2018 Commencement Contest Winner Awarded Scholarship at University of Louisville

Maranatha Baptist University students waited with eager anticipation to hear the 2018 finalists perform their selections during Fine Arts Chapel. The musicians performing at this event are competing to be the “Commencement Contest—Best in Show” winner, and the music faculty are pleased to announce violist Joseph Steinbart as this year’s winner. Majoring in Church Music, Steinbart performed Elegie by Vieuxtemps for the contest.

In addition to winning the 2018 Commencement Contest, Steinbart was recently awarded a large scholarship and graduate position at University of Louisville where he will study performance and pedagogy.

Lewis Rosove, Steinbart’s MBU viola teacher, wrote the following tribute in honor of his recent accomplishments.

“Joseph is one of the seven students I have taught during my career that made the switch from violin to viola. It took a bit of persuasion at first, but I felt that his physical build was more suited to the new instrument.  What has happened since that switch? An amazing burst of progress, culminating in a stellar senior recital, the honor of playing in Fine Arts Chapel, and a rather substantial graduate school financial package!

Through the last five years I have seen a tremendous growth in his conception of musical style and tonal color with projection.  In a way, this should not be surprising, because it was not uncommon for his practice hours to be at or near double the requirement for a Church Music major.  His diligence to pursue a standard of excellence for His glory has been an unmistakable attribute the entire time I have worked with him. That standard is also quite evident in his tenure with the Heritage Singers.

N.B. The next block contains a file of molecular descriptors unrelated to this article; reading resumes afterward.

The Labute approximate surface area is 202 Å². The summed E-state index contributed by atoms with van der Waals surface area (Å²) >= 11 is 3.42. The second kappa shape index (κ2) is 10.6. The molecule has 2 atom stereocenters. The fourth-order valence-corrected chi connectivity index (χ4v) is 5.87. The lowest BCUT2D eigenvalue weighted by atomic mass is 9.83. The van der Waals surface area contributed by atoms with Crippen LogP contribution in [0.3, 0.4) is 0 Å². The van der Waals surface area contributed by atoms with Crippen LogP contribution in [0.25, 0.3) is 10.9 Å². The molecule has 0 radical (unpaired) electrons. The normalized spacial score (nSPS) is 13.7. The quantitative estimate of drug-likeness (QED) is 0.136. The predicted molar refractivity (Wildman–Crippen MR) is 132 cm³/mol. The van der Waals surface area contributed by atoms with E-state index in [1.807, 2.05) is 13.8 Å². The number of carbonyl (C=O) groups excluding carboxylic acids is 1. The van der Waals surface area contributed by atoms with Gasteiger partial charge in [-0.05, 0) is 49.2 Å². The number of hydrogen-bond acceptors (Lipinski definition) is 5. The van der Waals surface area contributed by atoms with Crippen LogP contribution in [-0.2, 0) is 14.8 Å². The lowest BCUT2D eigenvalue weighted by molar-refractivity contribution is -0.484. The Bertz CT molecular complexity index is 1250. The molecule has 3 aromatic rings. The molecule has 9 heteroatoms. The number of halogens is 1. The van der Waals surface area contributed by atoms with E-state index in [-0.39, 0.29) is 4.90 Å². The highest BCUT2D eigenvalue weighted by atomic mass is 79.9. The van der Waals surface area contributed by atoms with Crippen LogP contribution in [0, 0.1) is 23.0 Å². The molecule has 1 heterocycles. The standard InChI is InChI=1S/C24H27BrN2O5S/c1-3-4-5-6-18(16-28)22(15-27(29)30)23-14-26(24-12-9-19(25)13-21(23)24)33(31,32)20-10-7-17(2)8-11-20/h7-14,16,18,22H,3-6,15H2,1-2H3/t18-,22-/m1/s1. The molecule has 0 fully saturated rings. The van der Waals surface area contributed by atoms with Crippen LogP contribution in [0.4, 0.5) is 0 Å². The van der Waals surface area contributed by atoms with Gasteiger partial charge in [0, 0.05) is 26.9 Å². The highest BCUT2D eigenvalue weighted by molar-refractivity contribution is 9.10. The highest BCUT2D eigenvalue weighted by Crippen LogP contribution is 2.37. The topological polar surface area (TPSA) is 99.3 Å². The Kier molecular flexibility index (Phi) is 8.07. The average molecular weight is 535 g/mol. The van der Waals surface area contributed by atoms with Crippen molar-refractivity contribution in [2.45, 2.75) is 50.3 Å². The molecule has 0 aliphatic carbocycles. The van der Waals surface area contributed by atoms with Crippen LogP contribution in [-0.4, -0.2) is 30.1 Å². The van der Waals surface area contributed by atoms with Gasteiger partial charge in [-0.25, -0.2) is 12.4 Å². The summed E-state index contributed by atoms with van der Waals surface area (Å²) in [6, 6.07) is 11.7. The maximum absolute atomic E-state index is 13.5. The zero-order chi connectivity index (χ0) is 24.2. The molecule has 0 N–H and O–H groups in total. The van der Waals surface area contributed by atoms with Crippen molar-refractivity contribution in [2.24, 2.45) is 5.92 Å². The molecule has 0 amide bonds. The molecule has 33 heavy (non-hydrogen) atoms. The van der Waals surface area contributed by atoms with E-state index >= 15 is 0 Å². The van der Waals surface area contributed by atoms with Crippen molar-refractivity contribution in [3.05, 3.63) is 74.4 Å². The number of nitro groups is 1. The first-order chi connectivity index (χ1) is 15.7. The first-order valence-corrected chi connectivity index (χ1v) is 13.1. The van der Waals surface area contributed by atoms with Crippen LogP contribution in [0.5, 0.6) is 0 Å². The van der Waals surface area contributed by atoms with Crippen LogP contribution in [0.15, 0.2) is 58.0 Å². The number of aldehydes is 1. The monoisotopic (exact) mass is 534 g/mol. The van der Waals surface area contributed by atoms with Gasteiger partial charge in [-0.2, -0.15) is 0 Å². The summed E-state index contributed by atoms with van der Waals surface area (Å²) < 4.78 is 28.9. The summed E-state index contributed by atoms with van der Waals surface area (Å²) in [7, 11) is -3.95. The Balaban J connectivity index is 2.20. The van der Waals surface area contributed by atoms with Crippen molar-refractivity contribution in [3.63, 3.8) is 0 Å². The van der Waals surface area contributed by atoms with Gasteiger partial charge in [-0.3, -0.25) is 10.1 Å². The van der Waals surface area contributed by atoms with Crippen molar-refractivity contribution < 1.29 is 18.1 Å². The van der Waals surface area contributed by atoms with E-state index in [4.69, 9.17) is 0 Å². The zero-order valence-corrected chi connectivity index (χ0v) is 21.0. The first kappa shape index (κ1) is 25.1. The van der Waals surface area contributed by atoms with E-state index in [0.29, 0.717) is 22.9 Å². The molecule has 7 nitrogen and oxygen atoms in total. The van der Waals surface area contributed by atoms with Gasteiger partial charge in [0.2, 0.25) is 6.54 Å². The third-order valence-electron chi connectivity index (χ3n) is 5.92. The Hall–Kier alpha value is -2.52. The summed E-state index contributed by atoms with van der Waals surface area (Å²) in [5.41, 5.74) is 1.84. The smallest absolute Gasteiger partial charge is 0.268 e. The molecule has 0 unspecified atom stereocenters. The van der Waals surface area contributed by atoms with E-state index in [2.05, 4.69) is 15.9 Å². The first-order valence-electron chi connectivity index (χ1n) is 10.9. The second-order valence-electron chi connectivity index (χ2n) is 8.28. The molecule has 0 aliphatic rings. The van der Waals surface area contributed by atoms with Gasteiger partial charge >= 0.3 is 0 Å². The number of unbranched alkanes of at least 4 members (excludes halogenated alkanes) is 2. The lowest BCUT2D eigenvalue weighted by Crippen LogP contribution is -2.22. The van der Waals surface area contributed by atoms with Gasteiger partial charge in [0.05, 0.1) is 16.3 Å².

Never during my association with Joseph have I witnessed him thinking solely of himself.  He has shown care for others and has freely dispensed the gifts the Lord has given him to his Music Prep students. He has taken creative leadership in enriching the musical lives of those students and developed techniques, such as the internalization of rhythm, that have been so effective I have adopted them as well.

The possession of ability often corrupts and inflates the ego. Not so with Joseph. His demeanor is one of palpable humility and respect for authority. He has a questioning spirit, but not the way the world conceptualizes it. When Joseph exhibits that trait, it is submissive and designed to get the information he requires to more fully understand musical or technical aspects of his repertoire. Outside the studio he will ask me things that I believe are meant to sharpen my understanding of procedural, logistical or spatial concepts, particularly when we are on tour. He couches his phrasing in ways that make me really want to be better at what I do!

The day is rapidly approaching for Joseph's departure from campus life here at Maranatha. He will be sorely missed, but our loss will certainly be Louisville's gain.  I am certain his life there will be a powerful witness to those that do not know the Savior.”

 

 

 

 

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